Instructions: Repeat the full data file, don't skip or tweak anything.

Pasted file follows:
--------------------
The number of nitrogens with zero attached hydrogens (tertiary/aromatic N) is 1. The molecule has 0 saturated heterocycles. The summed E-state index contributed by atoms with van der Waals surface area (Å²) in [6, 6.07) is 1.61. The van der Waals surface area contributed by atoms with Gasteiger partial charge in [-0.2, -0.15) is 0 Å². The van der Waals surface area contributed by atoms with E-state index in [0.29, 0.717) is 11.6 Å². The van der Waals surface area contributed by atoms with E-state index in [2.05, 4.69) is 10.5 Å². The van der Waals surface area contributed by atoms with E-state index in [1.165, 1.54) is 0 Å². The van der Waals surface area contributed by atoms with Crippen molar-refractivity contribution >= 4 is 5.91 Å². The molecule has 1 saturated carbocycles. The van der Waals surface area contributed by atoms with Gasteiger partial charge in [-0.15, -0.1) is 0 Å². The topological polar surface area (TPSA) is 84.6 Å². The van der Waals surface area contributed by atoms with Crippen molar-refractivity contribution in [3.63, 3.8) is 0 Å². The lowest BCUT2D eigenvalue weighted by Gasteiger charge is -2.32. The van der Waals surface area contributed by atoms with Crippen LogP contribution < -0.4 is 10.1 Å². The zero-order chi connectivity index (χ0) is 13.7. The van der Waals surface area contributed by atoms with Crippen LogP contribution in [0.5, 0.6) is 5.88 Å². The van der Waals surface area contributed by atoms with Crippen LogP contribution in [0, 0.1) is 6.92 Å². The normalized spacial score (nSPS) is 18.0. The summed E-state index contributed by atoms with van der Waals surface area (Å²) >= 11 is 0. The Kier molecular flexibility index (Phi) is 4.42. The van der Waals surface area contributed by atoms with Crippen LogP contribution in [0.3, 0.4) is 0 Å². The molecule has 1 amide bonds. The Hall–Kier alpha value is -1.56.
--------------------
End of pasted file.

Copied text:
The number of nitrogens with zero attached hydrogens (tertiary/aromatic N) is 1. The molecule has 0 saturated heterocycles. The summed E-state index contributed by atoms with van der Waals surface area (Å²) in [6, 6.07) is 1.61. The van der Waals surface area contributed by atoms with Gasteiger partial charge in [-0.2, -0.15) is 0 Å². The van der Waals surface area contributed by atoms with E-state index in [0.29, 0.717) is 11.6 Å². The van der Waals surface area contributed by atoms with E-state index in [2.05, 4.69) is 10.5 Å². The van der Waals surface area contributed by atoms with E-state index in [1.165, 1.54) is 0 Å². The van der Waals surface area contributed by atoms with Crippen molar-refractivity contribution >= 4 is 5.91 Å². The molecule has 1 saturated carbocycles. The van der Waals surface area contributed by atoms with Gasteiger partial charge in [-0.15, -0.1) is 0 Å². The topological polar surface area (TPSA) is 84.6 Å². The van der Waals surface area contributed by atoms with Crippen molar-refractivity contribution in [3.63, 3.8) is 0 Å². The lowest BCUT2D eigenvalue weighted by Gasteiger charge is -2.32. The van der Waals surface area contributed by atoms with Crippen LogP contribution < -0.4 is 10.1 Å². The zero-order chi connectivity index (χ0) is 13.7. The van der Waals surface area contributed by atoms with Crippen LogP contribution in [0.5, 0.6) is 5.88 Å². The van der Waals surface area contributed by atoms with Crippen LogP contribution in [0, 0.1) is 6.92 Å². The normalized spacial score (nSPS) is 18.0. The summed E-state index contributed by atoms with van der Waals surface area (Å²) >= 11 is 0. The Kier molecular flexibility index (Phi) is 4.42. The van der Waals surface area contributed by atoms with Crippen LogP contribution in [0.3, 0.4) is 0 Å². The molecule has 1 amide bonds. The Hall–Kier alpha value is -1.56.